My Lai Massacre Facts

My Lai Massacre Facts
The My Lai massacre is the name used in most Western countries for a civilian massacre carried out by United States Army forces in the Son My village of South Vietnam on March 16, 1968. My Lai was a hamlet of Son My, which is how the incident received that name. The American forces killed between 350 and 500 civilians during the massacre, which included women and children. Many of the women were raped before being killed. Although fourteen officers, including a brigade commander were court martialed, only Lieutenant William Calley served any time. Calley was originally sentenced to serve life in prison after he was convicted of murder on March 29, 1971. The American public was largely sympathetic to Calley, who they saw as a scapegoat and believed he was following the orders of his captain, Ernest Medina, who had been previously acquitted on similar charges. Due to public pressure, President Richard Nixon moved Calley from the tough Leavenworth military prison to house arrest and after his sentence was reduced to twelve years, he only serve three and a half years. Antiwar protesters felt validated in their beliefs after the My Lai Massacre was made public, while war supporters felt that politicians and the military high-command had betrayed the rank and file soldiers, enlisted men and lower officers, who they believed were only following orders.
Interesting My Lai Massacre Facts:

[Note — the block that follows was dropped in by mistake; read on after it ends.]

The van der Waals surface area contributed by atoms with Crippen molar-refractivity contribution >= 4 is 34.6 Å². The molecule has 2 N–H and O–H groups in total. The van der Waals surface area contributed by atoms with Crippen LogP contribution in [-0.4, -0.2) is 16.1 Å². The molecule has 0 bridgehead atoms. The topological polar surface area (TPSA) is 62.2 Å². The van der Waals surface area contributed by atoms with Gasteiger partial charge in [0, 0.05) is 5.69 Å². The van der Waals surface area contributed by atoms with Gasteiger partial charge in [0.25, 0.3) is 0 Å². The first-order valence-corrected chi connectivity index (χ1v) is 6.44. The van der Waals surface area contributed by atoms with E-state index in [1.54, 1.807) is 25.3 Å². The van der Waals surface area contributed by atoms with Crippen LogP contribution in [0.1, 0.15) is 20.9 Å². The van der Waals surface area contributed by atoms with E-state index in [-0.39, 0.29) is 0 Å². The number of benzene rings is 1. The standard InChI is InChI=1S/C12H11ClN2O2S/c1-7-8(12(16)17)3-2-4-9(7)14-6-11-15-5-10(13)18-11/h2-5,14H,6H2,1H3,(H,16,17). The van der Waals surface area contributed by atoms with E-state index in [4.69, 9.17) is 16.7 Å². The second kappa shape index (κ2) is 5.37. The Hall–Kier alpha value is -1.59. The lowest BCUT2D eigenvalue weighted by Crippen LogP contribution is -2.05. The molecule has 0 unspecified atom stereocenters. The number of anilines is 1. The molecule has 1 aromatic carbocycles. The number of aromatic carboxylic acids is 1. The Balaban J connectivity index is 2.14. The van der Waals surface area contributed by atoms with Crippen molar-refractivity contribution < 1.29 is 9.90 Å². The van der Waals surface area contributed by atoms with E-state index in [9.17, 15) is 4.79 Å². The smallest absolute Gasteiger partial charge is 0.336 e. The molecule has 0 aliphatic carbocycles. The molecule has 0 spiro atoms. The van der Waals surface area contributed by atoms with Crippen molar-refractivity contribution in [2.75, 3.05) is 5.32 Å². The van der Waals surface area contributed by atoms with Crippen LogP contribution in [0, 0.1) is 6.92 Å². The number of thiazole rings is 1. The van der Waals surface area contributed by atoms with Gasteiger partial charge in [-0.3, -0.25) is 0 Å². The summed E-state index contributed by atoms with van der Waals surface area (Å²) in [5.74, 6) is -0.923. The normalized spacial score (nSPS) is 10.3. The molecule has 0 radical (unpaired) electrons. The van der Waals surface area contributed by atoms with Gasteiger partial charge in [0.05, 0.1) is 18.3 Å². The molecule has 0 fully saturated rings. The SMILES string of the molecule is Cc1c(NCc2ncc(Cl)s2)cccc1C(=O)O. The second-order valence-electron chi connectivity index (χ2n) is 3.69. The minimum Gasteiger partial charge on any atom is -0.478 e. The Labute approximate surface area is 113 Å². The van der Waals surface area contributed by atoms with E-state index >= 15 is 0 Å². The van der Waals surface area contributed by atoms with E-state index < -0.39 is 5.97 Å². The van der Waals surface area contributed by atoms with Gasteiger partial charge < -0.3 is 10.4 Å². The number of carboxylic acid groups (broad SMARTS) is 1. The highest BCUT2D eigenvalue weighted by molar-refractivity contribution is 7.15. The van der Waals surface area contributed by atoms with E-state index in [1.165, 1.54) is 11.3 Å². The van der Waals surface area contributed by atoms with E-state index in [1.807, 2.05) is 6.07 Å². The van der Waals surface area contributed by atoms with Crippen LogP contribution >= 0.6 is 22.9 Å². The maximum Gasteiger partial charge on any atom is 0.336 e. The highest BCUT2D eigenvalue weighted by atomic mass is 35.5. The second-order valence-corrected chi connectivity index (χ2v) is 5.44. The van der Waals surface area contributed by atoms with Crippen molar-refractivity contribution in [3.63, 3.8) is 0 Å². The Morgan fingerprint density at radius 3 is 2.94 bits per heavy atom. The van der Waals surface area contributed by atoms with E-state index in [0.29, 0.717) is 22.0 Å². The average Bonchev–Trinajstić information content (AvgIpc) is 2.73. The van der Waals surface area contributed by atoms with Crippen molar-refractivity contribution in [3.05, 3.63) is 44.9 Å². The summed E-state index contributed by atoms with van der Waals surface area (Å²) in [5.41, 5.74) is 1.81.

The Son My area was often referred to as "Pinkville" by the Americans because it had a high number of Viet Cong (VC) guerrillas and a majority of the population was seen as sympathetic to them.
The American forces that took part in the massacre were from Company C, 1st Battalion, 20th Infantry Regiment, and 11th Brigade, 23rd (Americal) Infantry Division.
It was believed that the 48th Local Force Battalion of the VC was using the village as a base for their operations in the area.
Before the Americans went into the village, Captain Medina told his officers that all the regular civilians would be at the market by the time they got there and anyone still in the village was therefore VC.
After rounding up and killing most of the villagers, the Americans killed the livestock and poisoned the wells.
The Americans encountered very little resistance during the operation.
No VC weapons caches were found.
Warrant Officer Hugh Thompson Junior was a helicopter pilot during the My Lai Massacre. He and his crew rescued some Vietnamese civilians and later testified at the court martials.
Many of the surviving photographs of the My Lai Massacre were taken by United State Army photographer Ronald Haeberle. He later admitted that he destroyed many photos that showed Americans in the act of killing civilians.
The My Lai massacre later inspired scenes from later fictional depictions of Vietnam, such as the film Platoon and the television show Tour of Duty.

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